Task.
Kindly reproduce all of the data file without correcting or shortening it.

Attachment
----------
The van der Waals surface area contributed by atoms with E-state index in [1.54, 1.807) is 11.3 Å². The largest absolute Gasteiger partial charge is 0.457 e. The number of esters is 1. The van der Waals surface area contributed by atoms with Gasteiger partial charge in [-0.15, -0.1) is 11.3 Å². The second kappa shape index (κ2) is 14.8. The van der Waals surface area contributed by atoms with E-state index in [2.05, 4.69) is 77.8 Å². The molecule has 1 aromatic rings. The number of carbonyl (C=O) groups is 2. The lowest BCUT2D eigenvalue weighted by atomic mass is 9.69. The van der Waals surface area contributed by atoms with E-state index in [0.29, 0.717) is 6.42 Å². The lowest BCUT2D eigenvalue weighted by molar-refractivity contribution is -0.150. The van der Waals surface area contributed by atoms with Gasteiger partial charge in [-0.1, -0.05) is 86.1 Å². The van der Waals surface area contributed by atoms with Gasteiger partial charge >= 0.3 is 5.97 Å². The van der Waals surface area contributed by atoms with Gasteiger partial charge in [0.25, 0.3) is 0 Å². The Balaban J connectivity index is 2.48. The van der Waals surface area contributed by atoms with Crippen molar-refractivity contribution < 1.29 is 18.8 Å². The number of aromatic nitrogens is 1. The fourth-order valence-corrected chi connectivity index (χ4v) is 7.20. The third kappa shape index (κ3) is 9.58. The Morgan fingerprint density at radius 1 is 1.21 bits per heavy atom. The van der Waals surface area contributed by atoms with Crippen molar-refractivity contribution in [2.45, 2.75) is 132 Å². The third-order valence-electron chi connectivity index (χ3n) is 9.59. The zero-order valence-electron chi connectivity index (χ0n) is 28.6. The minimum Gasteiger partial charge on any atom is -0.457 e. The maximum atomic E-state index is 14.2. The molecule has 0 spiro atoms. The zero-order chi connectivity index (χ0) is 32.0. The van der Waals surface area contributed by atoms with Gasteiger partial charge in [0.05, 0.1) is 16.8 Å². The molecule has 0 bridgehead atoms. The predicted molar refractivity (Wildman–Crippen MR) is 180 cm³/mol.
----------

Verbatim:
The van der Waals surface area contributed by atoms with E-state index in [1.54, 1.807) is 11.3 Å². The largest absolute Gasteiger partial charge is 0.457 e. The number of esters is 1. The van der Waals surface area contributed by atoms with Gasteiger partial charge in [-0.15, -0.1) is 11.3 Å². The second kappa shape index (κ2) is 14.8. The van der Waals surface area contributed by atoms with E-state index in [2.05, 4.69) is 77.8 Å². The molecule has 1 aromatic rings. The number of carbonyl (C=O) groups is 2. The lowest BCUT2D eigenvalue weighted by atomic mass is 9.69. The van der Waals surface area contributed by atoms with E-state index in [0.29, 0.717) is 6.42 Å². The lowest BCUT2D eigenvalue weighted by molar-refractivity contribution is -0.150. The van der Waals surface area contributed by atoms with Gasteiger partial charge in [-0.1, -0.05) is 86.1 Å². The van der Waals surface area contributed by atoms with Gasteiger partial charge >= 0.3 is 5.97 Å². The van der Waals surface area contributed by atoms with Gasteiger partial charge in [0.25, 0.3) is 0 Å². The Balaban J connectivity index is 2.48. The van der Waals surface area contributed by atoms with Crippen molar-refractivity contribution < 1.29 is 18.8 Å². The number of aromatic nitrogens is 1. The fourth-order valence-corrected chi connectivity index (χ4v) is 7.20. The third kappa shape index (κ3) is 9.58. The Morgan fingerprint density at radius 1 is 1.21 bits per heavy atom. The van der Waals surface area contributed by atoms with Crippen molar-refractivity contribution in [2.45, 2.75) is 132 Å². The third-order valence-electron chi connectivity index (χ3n) is 9.59. The zero-order valence-electron chi connectivity index (χ0n) is 28.6. The minimum Gasteiger partial charge on any atom is -0.457 e. The maximum atomic E-state index is 14.2. The molecule has 0 spiro atoms. The zero-order chi connectivity index (χ0) is 32.0. The van der Waals surface area contributed by atoms with Gasteiger partial charge in [0.05, 0.1) is 16.8 Å². The molecule has 0 bridgehead atoms. The predicted molar refractivity (Wildman–Crippen MR) is 180 cm³/mol.